Four Effective Types of Lactation Support Near You: Find the Best Option for Your Needs

Lactation counselor using prop breast

When it comes to lactation support, finding the right type of care can make all the difference. There are four main types of lactation support available, and each one has its own benefits and considerations. Here's a breakdown of each option:

  1. Health center lactation support: Many healthcare facilities offer lactation support services, often led by certified lactation consultants. These services may be covered by insurance or offered on a sliding scale. Health center lactation support can be particularly helpful for those who are experiencing challenges with breastfeeding and need more hands-on assistance. Downsides for care like this? Waking your baby up and commuting to the visit, forcing a feed when the timing may not be right, being out of your normal feeding environment, and (in my experience) in-clinic LCs tend to be the most “handsy,” which some find uncomfortable and all find hard to replicate (because you’re not going to have a third hand at home).
  2. In-home lactation support: In my opinion, this is the ideal (and this is where I’m happiest as a lactation counselor). Some lactation consultants offer in-home visits, where they can provide personalized guidance and support in the comfort of your own home. This option can be especially convenient for those who have mobility challenges, transportation barriers, or simply prefer the privacy of their own space. The trouble here is finding a qualified individual who is willing to travel to your home (so often discovered only through-the-grapevine, which is something Nessle is working to correct!) Other downsides: these experts are less likely to be in-network for your insurance, they may be costlier, and they still may not be able to arrange an appointment time specifically around your baby’s feeding schedule.
  3. Online lactation support: Virtual lactation support has become increasingly popular in recent years, offering a convenient and accessible option for those who cannot or prefer not to leave their homes. With online consults, you can connect with a lactation consultant via video or phone call, receiving personalized support and guidance from the comfort of your own home. This type of support can be challenging when issues are latch-related, because it can be difficult for the LC to get a good view of your latch and body positioning from a smartphone camera, but there are many upsides, such as increased access, accessibility, and (often) affordability, as well as the opportunity to “go niche” with a consultant who specializes in the precise type of care you’re seeking, such as tandem-feeding, creating a pumping schedule for an RN returning to 12-hour workdays, or feeding a baby with Down syndrome.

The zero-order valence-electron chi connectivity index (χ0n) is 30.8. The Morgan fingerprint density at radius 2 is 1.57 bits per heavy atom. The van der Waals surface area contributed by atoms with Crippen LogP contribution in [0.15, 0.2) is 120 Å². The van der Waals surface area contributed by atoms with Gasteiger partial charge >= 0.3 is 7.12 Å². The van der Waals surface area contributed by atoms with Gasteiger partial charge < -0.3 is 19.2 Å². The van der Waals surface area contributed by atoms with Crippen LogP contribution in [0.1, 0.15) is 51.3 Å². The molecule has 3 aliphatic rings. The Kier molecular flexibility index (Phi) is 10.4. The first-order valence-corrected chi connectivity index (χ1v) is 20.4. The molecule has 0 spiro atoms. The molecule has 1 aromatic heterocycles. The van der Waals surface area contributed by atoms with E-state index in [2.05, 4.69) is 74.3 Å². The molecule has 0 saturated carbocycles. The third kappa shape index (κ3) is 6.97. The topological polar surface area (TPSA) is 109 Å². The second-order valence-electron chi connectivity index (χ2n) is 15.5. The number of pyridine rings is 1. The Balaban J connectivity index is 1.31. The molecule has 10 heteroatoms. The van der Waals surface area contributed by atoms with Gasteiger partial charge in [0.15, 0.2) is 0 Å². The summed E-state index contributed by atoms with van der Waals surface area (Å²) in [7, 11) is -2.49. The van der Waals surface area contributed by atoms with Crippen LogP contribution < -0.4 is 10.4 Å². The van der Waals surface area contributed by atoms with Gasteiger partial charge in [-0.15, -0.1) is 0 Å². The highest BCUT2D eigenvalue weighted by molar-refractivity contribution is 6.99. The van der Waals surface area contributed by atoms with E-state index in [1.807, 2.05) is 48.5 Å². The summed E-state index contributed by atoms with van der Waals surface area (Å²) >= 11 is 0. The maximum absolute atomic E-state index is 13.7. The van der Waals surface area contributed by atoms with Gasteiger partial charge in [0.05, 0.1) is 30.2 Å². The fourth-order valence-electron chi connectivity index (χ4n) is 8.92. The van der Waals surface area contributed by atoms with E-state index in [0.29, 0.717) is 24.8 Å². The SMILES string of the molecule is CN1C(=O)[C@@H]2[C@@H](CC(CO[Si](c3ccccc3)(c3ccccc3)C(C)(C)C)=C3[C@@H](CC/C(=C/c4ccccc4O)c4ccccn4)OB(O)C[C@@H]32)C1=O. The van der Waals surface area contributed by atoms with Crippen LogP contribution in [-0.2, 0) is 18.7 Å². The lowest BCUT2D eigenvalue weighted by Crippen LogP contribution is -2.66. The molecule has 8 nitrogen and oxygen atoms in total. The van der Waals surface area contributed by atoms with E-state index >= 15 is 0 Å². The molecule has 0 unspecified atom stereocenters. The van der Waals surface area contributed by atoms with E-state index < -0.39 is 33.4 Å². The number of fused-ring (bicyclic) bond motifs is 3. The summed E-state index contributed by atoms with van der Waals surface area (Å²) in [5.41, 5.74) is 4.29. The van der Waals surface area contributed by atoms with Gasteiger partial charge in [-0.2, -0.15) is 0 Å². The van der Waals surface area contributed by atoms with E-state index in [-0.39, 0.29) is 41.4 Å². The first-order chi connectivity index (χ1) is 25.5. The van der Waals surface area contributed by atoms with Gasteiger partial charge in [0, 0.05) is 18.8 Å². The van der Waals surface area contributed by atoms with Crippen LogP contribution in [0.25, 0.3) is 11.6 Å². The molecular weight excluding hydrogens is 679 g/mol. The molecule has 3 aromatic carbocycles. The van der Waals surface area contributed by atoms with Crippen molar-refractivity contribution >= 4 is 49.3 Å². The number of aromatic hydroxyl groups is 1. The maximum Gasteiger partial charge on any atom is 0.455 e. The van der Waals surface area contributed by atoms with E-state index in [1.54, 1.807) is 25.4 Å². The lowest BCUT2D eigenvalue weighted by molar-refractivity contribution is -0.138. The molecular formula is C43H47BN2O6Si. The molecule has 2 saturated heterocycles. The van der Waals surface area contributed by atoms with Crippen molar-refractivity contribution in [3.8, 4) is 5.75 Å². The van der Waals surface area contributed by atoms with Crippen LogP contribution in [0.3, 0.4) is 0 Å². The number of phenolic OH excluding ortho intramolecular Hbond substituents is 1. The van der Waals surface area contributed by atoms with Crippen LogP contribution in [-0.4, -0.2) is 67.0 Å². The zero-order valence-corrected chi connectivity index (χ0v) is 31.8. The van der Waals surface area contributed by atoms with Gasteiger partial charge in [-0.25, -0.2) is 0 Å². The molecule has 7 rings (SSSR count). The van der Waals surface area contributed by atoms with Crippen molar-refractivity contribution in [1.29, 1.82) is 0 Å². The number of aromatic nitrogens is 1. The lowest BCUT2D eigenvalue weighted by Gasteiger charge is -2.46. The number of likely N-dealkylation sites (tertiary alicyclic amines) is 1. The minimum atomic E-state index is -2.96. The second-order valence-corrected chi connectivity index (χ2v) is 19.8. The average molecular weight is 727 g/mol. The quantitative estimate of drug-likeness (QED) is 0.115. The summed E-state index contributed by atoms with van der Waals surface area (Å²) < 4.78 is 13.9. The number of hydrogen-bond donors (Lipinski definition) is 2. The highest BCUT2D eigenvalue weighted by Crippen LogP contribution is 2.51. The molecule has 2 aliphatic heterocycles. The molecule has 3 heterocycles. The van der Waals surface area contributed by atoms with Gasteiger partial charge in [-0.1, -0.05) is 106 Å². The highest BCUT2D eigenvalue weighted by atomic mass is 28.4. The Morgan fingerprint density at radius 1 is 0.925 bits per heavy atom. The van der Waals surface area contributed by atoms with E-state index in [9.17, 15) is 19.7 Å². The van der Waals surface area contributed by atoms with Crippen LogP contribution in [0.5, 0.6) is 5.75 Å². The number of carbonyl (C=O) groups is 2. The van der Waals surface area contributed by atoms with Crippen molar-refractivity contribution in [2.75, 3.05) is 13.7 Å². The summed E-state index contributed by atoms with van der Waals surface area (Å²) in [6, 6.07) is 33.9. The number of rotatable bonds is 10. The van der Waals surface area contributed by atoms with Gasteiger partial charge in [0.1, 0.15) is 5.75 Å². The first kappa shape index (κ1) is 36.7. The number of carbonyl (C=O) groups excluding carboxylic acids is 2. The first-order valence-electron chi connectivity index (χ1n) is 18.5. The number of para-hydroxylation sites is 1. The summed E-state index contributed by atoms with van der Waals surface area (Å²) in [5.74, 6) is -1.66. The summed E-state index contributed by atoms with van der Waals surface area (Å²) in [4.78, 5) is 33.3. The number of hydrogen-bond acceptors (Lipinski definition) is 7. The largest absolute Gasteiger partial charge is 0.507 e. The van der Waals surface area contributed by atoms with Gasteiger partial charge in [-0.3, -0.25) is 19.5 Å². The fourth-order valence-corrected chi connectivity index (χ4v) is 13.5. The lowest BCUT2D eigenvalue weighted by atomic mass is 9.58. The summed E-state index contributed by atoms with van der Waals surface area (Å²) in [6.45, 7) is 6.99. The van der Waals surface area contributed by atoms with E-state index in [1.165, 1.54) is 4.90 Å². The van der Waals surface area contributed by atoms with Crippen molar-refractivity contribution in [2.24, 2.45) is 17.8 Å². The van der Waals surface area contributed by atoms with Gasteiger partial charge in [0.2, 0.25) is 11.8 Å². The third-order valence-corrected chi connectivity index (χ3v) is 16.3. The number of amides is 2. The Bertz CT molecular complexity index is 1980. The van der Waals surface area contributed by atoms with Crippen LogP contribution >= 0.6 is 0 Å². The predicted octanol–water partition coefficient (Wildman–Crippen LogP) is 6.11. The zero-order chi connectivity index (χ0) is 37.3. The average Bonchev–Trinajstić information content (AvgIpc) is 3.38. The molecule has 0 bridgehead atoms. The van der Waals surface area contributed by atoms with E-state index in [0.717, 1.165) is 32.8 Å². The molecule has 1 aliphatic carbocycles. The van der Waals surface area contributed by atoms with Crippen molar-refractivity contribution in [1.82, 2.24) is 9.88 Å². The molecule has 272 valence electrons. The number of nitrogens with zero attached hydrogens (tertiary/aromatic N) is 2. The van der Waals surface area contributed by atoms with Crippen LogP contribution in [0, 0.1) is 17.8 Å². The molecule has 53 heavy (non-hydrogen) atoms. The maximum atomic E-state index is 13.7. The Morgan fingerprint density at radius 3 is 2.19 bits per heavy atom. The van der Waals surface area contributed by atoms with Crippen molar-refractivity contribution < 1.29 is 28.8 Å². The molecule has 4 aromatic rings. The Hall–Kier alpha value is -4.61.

4. Group lactation support: Where available, support groups offer a welcoming and encouraging environment for new parents to connect with others who are going through similar experiences. Lactation support groups are often led by trained lactation consultants who can answer questions and provide guidance. Pro’s for groups like these: they are often free or low-cost, they offer an opportunity to connect with other parents, and a “peer-pressure” type of setting can at times encourage a baby who has been struggling–for example, I always recommend group sessions for clients who are undergoing a nursing strike situation! These groups can be particularly helpful for those who are seeking emotional support and a sense of community. Look for options available through La Leche League, Baby Cafe, your local hospital or doula group, or on Nessle.

No matter what type of lactation support you choose, it's important to do your research and find a provider who is a good fit for your unique needs and preferences. By seeking out lactation support, you can increase your chances of a successful breastfeeding experience and feel more confident and supported as a new parent.

Carly B

Carly B

Carly is a postpartum doula and Certified Lactation Consultant (CLC) based in the West End of Richmond, Virginia.